Do Broken Hearts Actually Happen?

July 26, 2022

Widowed woman clutches her chest as she grieves and suffers from broken heart syndrome

It’s a common theme in virtually every romantic comedy and a term used to describe truly unfortunate events. But does the concept of a broken heart actually exist, and can it cause legitimate problems?

Broken heart syndrome is a real concept, but the technical term for it is stress-induced cardiomyopathy. It can also be referred to as takotsubo cardiomyopathy. Broken heart syndrome can have similar signs and symptoms to a heart attack, and some patients who experience it will end up in the ER. However, while both often involve significant chest pain, known as angina, broken heart syndrome is usually induced by extreme psychological stress.

Interestingly, many patients who experience broken heart syndrome are healthy and have no major underlying cardiovascular diseases. A psychological event triggers the entire episode.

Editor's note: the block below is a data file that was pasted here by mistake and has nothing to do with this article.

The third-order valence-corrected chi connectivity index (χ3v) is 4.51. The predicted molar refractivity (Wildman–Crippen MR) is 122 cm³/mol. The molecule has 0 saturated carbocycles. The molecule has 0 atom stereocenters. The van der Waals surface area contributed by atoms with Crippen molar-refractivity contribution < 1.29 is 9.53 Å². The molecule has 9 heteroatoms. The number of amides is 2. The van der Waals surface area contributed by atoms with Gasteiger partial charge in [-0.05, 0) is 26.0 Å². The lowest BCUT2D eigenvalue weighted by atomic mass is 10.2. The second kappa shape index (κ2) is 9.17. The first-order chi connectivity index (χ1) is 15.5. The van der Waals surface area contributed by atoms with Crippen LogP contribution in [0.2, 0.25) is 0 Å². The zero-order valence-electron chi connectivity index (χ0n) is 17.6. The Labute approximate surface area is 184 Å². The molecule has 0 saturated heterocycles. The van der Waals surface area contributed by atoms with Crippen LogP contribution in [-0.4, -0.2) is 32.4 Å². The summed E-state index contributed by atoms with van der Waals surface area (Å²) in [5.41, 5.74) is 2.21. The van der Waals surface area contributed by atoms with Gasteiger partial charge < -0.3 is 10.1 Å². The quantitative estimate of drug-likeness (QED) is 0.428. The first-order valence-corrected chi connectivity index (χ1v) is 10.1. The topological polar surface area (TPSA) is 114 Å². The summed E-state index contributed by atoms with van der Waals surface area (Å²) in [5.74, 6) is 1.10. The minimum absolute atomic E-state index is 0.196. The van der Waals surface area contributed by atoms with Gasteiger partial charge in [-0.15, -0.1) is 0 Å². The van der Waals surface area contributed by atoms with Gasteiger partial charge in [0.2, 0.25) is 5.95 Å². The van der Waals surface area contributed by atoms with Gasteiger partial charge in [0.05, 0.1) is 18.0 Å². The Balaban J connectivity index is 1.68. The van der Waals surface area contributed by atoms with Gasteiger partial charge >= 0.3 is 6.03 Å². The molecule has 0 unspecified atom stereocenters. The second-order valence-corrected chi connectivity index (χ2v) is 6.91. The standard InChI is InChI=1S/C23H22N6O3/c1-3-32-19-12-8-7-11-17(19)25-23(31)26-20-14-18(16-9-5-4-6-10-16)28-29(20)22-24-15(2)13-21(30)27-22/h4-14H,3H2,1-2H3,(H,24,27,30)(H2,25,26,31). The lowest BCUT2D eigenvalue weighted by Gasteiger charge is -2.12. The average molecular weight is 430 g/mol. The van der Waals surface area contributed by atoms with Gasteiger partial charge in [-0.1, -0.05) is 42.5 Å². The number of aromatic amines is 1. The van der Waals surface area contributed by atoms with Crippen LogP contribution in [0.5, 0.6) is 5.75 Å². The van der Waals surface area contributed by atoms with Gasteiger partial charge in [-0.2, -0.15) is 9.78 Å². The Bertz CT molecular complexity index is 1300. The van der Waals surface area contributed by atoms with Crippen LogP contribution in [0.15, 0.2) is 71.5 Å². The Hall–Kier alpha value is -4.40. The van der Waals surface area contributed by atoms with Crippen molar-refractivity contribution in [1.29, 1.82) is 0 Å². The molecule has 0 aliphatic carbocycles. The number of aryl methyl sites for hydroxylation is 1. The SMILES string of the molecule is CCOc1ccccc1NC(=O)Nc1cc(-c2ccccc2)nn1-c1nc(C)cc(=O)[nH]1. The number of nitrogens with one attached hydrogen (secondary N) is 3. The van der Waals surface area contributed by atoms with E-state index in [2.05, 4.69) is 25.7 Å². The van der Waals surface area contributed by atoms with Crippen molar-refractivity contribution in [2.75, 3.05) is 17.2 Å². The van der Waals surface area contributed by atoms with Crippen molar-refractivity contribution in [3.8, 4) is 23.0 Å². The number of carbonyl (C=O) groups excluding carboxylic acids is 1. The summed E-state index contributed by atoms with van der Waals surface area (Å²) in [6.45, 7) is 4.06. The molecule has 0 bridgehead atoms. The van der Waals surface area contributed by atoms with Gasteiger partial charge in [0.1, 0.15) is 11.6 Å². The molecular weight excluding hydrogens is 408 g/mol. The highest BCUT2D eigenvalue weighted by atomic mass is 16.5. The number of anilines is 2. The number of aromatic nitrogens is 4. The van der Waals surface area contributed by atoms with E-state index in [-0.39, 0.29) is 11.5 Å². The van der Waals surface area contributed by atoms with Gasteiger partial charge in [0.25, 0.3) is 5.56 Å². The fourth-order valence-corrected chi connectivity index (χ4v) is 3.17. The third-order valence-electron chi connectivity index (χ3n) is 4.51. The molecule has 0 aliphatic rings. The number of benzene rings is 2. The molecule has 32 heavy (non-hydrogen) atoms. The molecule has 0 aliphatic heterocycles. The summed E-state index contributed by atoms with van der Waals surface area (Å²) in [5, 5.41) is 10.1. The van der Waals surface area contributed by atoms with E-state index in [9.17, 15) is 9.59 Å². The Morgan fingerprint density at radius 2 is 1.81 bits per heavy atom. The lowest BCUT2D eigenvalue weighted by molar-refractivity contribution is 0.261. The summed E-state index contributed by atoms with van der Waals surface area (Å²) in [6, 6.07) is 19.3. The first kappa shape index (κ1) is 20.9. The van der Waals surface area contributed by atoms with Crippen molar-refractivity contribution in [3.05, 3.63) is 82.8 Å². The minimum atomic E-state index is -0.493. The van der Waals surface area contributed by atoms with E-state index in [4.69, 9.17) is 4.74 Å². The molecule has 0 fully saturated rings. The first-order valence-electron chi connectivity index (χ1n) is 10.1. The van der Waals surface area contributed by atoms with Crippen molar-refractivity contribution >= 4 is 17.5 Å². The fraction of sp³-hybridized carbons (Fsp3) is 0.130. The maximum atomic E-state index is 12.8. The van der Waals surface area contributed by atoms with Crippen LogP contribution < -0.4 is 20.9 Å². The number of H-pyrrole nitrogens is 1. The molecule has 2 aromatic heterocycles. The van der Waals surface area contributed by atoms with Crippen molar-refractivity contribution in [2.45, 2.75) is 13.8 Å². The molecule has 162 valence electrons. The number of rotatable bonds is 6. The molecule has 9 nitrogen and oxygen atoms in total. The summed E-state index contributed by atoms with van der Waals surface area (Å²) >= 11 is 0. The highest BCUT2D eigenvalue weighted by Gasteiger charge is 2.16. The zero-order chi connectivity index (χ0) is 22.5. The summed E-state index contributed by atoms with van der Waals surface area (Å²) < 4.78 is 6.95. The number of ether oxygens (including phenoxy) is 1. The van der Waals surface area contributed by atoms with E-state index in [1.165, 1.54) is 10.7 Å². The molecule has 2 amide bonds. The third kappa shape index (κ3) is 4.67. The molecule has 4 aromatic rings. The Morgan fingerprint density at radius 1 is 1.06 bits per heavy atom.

Broken Hearts and Arrhythmias

Cardiac arrhythmias or abnormal heartbeats are common signs of broken heart syndrome. Because stress-induced myopathy can lead to short-term heart failure (by temporarily enlarging the heart), the heart may lose its normal rhythm while increasing the strength of its contractions to maintain blood flow around the body.

Much like cardiac arrhythmia, the short-term effects can vary in intensity and are typically temporary. However, there is a very rare chance of death.

Stress Management Can Help a Broken Heart and an Arrhythmia

While extreme stress may induce broken heart syndrome, even mild, chronic stress can increase the risk of arrhythmia. As such, we always preach stress reduction techniques in our practice to help patients manage their cardiovascular concerns. Getting enough sleep, proper diet and exercise, and early identification of stressful situations can contribute to a better lifestyle and improved management of cardiovascular diseases. Remember, while we cannot escape stress entirely, we can react to it appropriately and recover from it quickly.

For more information about cardiac arrhythmias, we encourage you to contact our office and schedule a consultation with Dr. Banker to fully evaluate potential arrhythmias and a treatment plan.